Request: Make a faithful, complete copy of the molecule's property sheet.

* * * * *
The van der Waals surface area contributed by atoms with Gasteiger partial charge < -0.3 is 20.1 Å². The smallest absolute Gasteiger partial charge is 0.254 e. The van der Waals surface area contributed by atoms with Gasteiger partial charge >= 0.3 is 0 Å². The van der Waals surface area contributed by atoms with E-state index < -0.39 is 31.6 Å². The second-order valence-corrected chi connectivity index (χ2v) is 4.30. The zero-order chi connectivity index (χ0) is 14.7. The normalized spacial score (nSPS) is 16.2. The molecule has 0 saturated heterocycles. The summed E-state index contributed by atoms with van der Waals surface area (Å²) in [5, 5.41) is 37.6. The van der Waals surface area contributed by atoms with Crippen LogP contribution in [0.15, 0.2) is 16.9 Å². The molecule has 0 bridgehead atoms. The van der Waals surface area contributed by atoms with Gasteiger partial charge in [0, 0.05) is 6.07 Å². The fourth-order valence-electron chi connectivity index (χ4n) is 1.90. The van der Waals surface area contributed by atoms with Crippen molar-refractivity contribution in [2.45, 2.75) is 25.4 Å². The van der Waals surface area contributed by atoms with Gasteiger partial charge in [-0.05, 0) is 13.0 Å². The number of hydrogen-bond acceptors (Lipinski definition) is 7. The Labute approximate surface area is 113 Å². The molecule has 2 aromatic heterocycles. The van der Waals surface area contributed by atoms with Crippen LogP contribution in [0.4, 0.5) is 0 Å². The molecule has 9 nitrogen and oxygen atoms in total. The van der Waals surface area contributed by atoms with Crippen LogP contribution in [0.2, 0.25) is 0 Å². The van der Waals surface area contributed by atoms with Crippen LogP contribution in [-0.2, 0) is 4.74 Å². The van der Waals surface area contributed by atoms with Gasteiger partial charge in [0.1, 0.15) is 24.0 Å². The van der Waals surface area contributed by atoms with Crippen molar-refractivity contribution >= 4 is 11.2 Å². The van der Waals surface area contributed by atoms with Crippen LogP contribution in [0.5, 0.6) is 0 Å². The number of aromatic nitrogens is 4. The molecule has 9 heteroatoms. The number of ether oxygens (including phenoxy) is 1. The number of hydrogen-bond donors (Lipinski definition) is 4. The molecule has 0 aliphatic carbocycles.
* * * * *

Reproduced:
The van der Waals surface area contributed by atoms with Gasteiger partial charge < -0.3 is 20.1 Å². The smallest absolute Gasteiger partial charge is 0.254 e. The van der Waals surface area contributed by atoms with Gasteiger partial charge >= 0.3 is 0 Å². The van der Waals surface area contributed by atoms with E-state index < -0.39 is 31.6 Å². The second-order valence-corrected chi connectivity index (χ2v) is 4.30. The zero-order chi connectivity index (χ0) is 14.7. The normalized spacial score (nSPS) is 16.2. The molecule has 0 saturated heterocycles. The summed E-state index contributed by atoms with van der Waals surface area (Å²) in [5, 5.41) is 37.6. The van der Waals surface area contributed by atoms with Crippen LogP contribution in [0.15, 0.2) is 16.9 Å². The molecule has 0 bridgehead atoms. The van der Waals surface area contributed by atoms with Gasteiger partial charge in [0, 0.05) is 6.07 Å². The fourth-order valence-electron chi connectivity index (χ4n) is 1.90. The van der Waals surface area contributed by atoms with Crippen molar-refractivity contribution in [2.45, 2.75) is 25.4 Å². The van der Waals surface area contributed by atoms with Gasteiger partial charge in [-0.05, 0) is 13.0 Å². The number of hydrogen-bond acceptors (Lipinski definition) is 7. The Labute approximate surface area is 113 Å². The molecule has 2 aromatic heterocycles. The van der Waals surface area contributed by atoms with Crippen LogP contribution in [0.4, 0.5) is 0 Å². The molecule has 9 nitrogen and oxygen atoms in total. The van der Waals surface area contributed by atoms with Crippen LogP contribution in [0.2, 0.25) is 0 Å². The van der Waals surface area contributed by atoms with Crippen LogP contribution in [-0.2, 0) is 4.74 Å². The van der Waals surface area contributed by atoms with Gasteiger partial charge in [0.1, 0.15) is 24.0 Å². The van der Waals surface area contributed by atoms with Crippen molar-refractivity contribution >= 4 is 11.2 Å². The van der Waals surface area contributed by atoms with Crippen LogP contribution in [0.5, 0.6) is 0 Å². The number of aromatic nitrogens is 4. The molecule has 9 heteroatoms. The number of ether oxygens (including phenoxy) is 1. The number of hydrogen-bond donors (Lipinski definition) is 4. The molecule has 0 aliphatic carbocycles.